Image: My son Jim Scott. (Jimbo Scott Music: All rights reserved.)
Rabbi said: don’t look at the container but at that which is in it: there is a new container full of old wine, and an old [container] in which there is not even new [wine].Pirkei Avot 4:20
This snippet from Pirkei Avot [Verses of the Fathers] is valuable because it offers an important lesson about choosing a teacher, and it applies as well to many situations. Don’t assume that because someone “looks the part” they are the best qualified for the job.
A story: A few years ago, I was just out of the hospital, still on oxygen, but I had promised weeks before to officiate at a funeral. My doc said, “Ok, but someone else has to drive you.” My son Jim (photo above) volunteered to help. He put on his best suit and tie, and I gave him a kippah to wear. At the funeral, everyone called him “Rabbi” and didn’t listen when he corrected them.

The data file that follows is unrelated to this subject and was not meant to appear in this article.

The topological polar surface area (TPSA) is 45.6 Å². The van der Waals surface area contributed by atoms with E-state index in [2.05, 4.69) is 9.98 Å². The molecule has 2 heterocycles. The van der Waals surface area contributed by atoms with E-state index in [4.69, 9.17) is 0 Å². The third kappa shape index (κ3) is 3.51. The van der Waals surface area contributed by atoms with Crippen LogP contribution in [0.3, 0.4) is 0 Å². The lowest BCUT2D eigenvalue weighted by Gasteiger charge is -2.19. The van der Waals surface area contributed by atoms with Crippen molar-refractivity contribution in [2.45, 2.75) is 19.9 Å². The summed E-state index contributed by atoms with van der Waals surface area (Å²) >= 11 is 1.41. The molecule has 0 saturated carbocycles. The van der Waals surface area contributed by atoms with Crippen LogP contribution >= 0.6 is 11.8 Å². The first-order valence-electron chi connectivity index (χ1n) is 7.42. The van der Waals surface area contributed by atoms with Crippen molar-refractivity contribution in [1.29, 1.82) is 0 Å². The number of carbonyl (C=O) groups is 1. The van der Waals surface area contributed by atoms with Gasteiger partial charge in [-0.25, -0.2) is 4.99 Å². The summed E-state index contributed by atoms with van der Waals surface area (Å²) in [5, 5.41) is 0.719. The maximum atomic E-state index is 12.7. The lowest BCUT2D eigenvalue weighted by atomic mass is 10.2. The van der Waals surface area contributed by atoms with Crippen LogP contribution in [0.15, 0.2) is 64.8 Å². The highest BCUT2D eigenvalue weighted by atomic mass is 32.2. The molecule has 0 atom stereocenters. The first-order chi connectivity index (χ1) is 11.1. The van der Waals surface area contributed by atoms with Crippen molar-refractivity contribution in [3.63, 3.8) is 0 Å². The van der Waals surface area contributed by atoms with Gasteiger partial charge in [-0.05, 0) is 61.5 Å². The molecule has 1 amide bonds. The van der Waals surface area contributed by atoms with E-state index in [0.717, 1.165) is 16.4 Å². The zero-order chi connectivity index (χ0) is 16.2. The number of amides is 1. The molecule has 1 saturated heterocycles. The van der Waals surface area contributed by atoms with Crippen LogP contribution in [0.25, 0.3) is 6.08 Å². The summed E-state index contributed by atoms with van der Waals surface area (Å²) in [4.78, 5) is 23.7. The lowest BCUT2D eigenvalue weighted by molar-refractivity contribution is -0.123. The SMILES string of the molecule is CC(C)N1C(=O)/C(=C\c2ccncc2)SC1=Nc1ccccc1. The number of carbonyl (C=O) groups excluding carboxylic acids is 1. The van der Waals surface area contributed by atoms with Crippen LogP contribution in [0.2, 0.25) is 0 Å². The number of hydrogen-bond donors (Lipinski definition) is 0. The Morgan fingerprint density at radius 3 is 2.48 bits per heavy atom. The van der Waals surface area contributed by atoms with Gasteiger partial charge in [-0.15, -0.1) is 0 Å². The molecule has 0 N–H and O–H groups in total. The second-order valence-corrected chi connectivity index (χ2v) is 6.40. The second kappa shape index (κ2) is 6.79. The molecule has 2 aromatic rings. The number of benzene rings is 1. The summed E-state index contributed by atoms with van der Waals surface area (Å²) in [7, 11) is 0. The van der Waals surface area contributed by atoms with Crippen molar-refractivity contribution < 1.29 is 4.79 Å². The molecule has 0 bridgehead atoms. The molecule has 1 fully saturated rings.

Jim looked like a rabbi out of Central Casting: dark suit, big beard, with a kindly manner. However, Jim isn’t even Jewish, much less a rabbi. (I converted when he was in his teens.) In real life, he’s a musician.
Our brains look for patterns, which is why stereotypes are so powerful. We might look at a surgeon and think, “Not old enough to be a doctor!” But if we look on her office wall, she’s highly credentialed – it was our assumption that a pretty young woman couldn’t be a surgeon.
As Rabbi Judah HaNasi says above, taste the wine! Ask questions. Don’t say, “Oh, honey, you look like my niece! You can’t be a surgeon.” Say, “Where did you do your residency?” In looking for a rabbi, or a doctor, or a friend, even, look for what they do and what they have done. Appearances are deceiving.